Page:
Juno: Unlocking Jupiter's Mysteries (with videos)
by Dani Johnson
July 18, 2013
Image Credit: NASA
Juno is a NASA New Frontiers mission to Jupiter that launched on August 5th, 2011 and is due to arrive in orbit in July 2016. This mission is unique because it is the first that will be placed in a polar orbit around its target in order to study Jupiter's polar magnetosphere, especially the auroras. Juno's principal goal is to understand how Jupiter formed. By understanding Jupiter's formation we will better understand the formation of the entire Solar System. This will also help us understand how other star systems with planets formed. Instead of having an acronym for a name, this mission is named for the mythological Jupiter's wife, Juno. According to the myth, Jupiter wanted to do some things behind his wife's back, so he covered himself and his mischeif up with a cloud. Juno used her powers to see through the clouds to find the true nature of her husband's actions. Likewise, the spacecraft will use its "powers" (instruments) to peer through the clouds surrounding Jupiter, the planet, and find the true nature of the winds underneath.
The polar orbit that Juno will fall into around Jupiter is one that isn't usually fallen into naturally, but it offers some advantages for mapping. The spacecraft will pass over every part of the planet, but that also means that it can't view any one spot for a very long time. Here are a few video animations of the orbit:
This video demonstrates the way the craft will be able to "see" every portion of the planet:
In this video, you get to see what the polar orbit would look like from a farther vantage point:
Juno looks like a shiny, metal propeller that must have dislodged from some strange craft and got lost in space. There are three "blades" that are attached around a hexagonal body. The engineers involved strategically placed eight instruments on the sides of the spacecraft. According to the Mission Page by SWRI, "Juno was carefully designed to meet the tough challenges in flying a mission to Jupiter: weak sunlight, extreme temperatures and deadly radiation. The spacecraft is covered in thermal blankets to protect it from the extreme environment of space. All of the most-sensitive electronics are placed inside an armored vault to shield them from Jupiter's deadly radiation." Juno's instruments include:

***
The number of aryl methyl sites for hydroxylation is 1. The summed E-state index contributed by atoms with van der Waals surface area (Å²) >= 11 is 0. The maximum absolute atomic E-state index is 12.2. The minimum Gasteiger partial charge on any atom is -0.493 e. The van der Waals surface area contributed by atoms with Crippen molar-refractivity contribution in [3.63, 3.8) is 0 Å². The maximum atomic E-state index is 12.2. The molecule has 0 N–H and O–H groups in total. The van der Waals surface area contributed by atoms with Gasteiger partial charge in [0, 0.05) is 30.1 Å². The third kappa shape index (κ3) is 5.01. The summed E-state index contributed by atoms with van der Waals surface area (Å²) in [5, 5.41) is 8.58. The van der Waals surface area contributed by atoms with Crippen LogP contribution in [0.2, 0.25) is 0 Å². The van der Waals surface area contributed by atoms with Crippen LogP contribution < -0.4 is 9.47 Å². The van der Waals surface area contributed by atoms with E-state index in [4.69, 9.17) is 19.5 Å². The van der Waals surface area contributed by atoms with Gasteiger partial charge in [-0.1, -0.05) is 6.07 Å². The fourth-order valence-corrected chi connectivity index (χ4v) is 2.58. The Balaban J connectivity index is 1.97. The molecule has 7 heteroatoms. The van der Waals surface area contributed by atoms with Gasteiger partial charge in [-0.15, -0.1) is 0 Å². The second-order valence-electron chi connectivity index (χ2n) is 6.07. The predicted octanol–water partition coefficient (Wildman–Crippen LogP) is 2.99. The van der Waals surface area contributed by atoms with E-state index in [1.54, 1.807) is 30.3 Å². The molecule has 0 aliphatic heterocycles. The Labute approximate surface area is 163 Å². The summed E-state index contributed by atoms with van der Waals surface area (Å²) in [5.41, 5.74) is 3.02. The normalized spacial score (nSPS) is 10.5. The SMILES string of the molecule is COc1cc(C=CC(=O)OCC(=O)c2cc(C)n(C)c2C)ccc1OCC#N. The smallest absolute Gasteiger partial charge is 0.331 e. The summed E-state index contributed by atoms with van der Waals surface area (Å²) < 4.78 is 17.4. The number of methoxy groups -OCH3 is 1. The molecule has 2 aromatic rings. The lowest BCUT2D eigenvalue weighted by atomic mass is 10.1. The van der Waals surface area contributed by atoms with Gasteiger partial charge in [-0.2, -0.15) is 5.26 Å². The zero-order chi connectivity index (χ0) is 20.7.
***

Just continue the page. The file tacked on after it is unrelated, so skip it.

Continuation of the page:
Juno will spin for it's entire journey, which makes it really stable and easy to control. According to NASA, "at three rotations per minute, the instruments' fields of view sweep across Jupiter about 400 times in the two hours it takes to fly from pole to pole".
This will be the first time we've sent a solar powered craft this far from the Sun. The solar panels are pretty big to compensate for the great distance, and Juno will always have to position its solar-side to the sun to maintain power.
Above Image: Juno spacecraft and its science instruments.
Image credit: NASA/JPL
Theres no doubt that we are going to learn things about Jupiter that the Juno team hadn't anticipated, but specifically Juno will:
As stated on NASA's mission website, "The Juno mission is the second spacecraft designed under NASA's New Frontiers Program. The first was the Pluto New Horizons mission, launched in January 2006 and scheduled to reach Pluto's moon Charon in 2015. The program provides opportunities to carry out several medium-class missions identified as top priority objectives in the Decadal Solar System Exploration Survey, conducted by the Space Studies Board of the National Research Council in Washington."
by Dani Johnson
@Skeptoid Media, a 501(c)(3) nonprofit